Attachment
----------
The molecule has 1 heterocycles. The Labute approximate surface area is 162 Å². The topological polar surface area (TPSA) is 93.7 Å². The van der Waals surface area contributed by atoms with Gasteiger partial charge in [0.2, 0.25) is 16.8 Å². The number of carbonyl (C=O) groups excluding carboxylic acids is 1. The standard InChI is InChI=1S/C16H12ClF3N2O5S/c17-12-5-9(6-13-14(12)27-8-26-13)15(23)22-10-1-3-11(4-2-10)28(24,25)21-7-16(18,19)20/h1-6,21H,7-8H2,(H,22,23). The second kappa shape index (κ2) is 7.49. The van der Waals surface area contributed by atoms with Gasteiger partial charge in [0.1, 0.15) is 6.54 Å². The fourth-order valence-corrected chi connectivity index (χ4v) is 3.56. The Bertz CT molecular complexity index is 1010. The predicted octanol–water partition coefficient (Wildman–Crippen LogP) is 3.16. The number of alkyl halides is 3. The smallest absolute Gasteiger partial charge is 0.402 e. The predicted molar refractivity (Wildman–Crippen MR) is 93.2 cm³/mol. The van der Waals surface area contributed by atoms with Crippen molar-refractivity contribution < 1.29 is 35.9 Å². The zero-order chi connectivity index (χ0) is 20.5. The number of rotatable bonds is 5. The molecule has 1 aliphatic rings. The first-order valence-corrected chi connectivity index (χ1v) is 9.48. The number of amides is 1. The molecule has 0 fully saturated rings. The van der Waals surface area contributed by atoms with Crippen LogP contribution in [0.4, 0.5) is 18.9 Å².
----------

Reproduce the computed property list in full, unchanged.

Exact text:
The molecule has 1 heterocycles. The Labute approximate surface area is 162 Å². The topological polar surface area (TPSA) is 93.7 Å². The van der Waals surface area contributed by atoms with Gasteiger partial charge in [0.2, 0.25) is 16.8 Å². The number of carbonyl (C=O) groups excluding carboxylic acids is 1. The standard InChI is InChI=1S/C16H12ClF3N2O5S/c17-12-5-9(6-13-14(12)27-8-26-13)15(23)22-10-1-3-11(4-2-10)28(24,25)21-7-16(18,19)20/h1-6,21H,7-8H2,(H,22,23). The second kappa shape index (κ2) is 7.49. The van der Waals surface area contributed by atoms with Gasteiger partial charge in [0.1, 0.15) is 6.54 Å². The fourth-order valence-corrected chi connectivity index (χ4v) is 3.56. The Bertz CT molecular complexity index is 1010. The predicted octanol–water partition coefficient (Wildman–Crippen LogP) is 3.16. The number of alkyl halides is 3. The smallest absolute Gasteiger partial charge is 0.402 e. The predicted molar refractivity (Wildman–Crippen MR) is 93.2 cm³/mol. The van der Waals surface area contributed by atoms with Crippen molar-refractivity contribution < 1.29 is 35.9 Å². The zero-order chi connectivity index (χ0) is 20.5. The number of rotatable bonds is 5. The molecule has 1 aliphatic rings. The first-order valence-corrected chi connectivity index (χ1v) is 9.48. The number of amides is 1. The molecule has 0 fully saturated rings. The van der Waals surface area contributed by atoms with Crippen LogP contribution in [0.4, 0.5) is 18.9 Å².